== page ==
Interlagos is one of the oldest and most historic venues on the Formula 1 calendar. The circuit staged its first world championship race in 1973, on a breathtakingly fast 7.960km/4.946-mile layout that McLaren world champion Emerson Fittipaldi described as “a rollercoaster”. The track was shortened and modified in the late ’80s for safety reasons and the new layout has hosted the Brazilian Grand Prix every year since 1990
NEED TO KNOW
Formula 1 Gran Premio do Brasil 2017
Autódromo José Carlos Pace
GMT -2 / CET -3
Sao Paulo has the third-largest concentration of skyscrapers in the world, behind New York and Hong Kong
Brazil has many cultural influences, all of which combine to make the country a culinary delight. Meat is a staple in many dishes, a highlight of which is Feijoada, the national stew. The ingredients are salty meat, rice, beans and farofa, a toasted manioc flour mix
The weather is notoriously unreliable in Sao Paulo. Temperatures are currently around 22 degrees and sunshine is expected over the race weekend. But you can never discount the possibility of rain – it’s Sao Paulo!
4.309km / 2.677 miles
2016 pole position
Lewis Hamilton - 1:10.736s
Lewis Hamilton, 71 laps - 3:01:01.335s
2016 fastest lap
Max Verstappen - 1:25.305s (lap 67)
1:11.473s (Juan Pablo Montoya, 2004)
Red Supersoft | Yellow Soft | White Medium
Distance to Turn One
190m / 0.118 miles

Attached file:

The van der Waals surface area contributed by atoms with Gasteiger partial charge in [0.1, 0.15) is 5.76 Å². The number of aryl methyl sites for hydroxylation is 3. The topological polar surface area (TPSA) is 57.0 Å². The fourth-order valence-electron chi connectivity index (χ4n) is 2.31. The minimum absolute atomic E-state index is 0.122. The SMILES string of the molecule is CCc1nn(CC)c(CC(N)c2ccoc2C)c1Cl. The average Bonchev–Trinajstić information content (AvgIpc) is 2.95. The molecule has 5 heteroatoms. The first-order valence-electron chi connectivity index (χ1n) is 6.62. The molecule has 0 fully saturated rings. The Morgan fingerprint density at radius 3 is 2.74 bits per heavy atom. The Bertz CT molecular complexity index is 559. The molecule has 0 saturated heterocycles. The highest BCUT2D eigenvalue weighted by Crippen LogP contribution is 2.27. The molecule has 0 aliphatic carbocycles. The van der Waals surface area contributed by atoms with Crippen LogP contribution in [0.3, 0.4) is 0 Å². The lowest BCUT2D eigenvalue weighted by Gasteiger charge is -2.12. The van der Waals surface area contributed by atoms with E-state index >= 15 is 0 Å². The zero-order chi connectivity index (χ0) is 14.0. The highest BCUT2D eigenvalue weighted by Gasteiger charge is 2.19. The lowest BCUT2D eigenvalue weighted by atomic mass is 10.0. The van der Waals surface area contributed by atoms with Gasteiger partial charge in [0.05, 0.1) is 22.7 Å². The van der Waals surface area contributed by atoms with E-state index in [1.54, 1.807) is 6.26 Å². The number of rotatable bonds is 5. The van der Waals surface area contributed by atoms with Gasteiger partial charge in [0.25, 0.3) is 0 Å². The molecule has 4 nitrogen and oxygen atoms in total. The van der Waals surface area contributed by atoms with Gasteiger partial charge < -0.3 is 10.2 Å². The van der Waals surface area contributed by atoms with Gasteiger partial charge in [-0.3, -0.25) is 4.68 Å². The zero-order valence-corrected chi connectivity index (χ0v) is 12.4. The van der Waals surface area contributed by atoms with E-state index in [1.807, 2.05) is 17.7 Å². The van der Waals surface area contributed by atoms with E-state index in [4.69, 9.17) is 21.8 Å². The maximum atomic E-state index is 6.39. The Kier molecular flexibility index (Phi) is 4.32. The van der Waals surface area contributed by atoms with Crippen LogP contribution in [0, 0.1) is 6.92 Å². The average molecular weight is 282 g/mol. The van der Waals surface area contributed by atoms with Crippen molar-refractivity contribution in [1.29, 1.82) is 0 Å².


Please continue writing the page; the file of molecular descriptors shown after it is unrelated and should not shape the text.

650m / 0.404 miles (on the approach to Turn One)
320kmh / 199mph (on the approach to Turn One)
62 per cent
Low. There are only six braking zones around the lap, of which only two are heavy. Just 15 per cent of the lap is spent braking
1.49kg per lap, which is low
High. There is a relatively high amount of ERS deployment around the lap, but not many places in which to recover the energy through braking
42 per lap / 2982 per race
14:00hrs local / 16:00hrs GMT / 17:00hrs CET
The outside of the track, where pole position is located, holds a definite advantage because it’s on the racing line. It’s one of the shortest dashes of the year to Turn One, so the cars are still very congested when they turn in and there’s often contact
There are two DRS zones, on the approaches to Turns One and Four
Don't put the kettle on...
Last year’s race was atypical, due to the wet conditions. Lewis Hamilton won the race with three stints on the Wet tyre; Max Verstappen, in third, split his race into six stints, alternating between the Wet and Intermediate tyres. If this year’s race is dry, the expectation is for one pitstop because Pirelli is taking relatively conservative tyre choices
380m/0.236 miles (It takes 20s to make a stop; drivers need to be careful not to cross the white line on pit entry)
70 per cent. This race is traditionally incident-filled, with a Safety Car period or a Virtual Safety Car period occurring most years
Watch out for...
The weather. Sao Paulo’s nickname is Terra da Garoa, “the land of drizzle”, and with good reason. Conditions can change quickly, which often leads to exciting races
“Interlagos is one of the great ‘classic’ tracks on the calendar, with an incredible history and a long list of famous names that have lifted the trophy. It’s also one of the most dramatic grands prix of the year – there are always incidents and action and the weather plays a big part in the outcome.
“This circuit should suit our car better than the last couple of tracks, so we hope we can give ourselves the best chance in qualifying as starting position is very important in a race where a lot can happen. It’s a really fun track – a short lap with a good flow, and the new cars this year will make it feel even faster. During the race, if you can get a good rhythm through the final corner it really helps down the start-finish straight and into Turn One, and then you can attack the first corner going into the next lap. It’s part of what makes this circuit so exciting.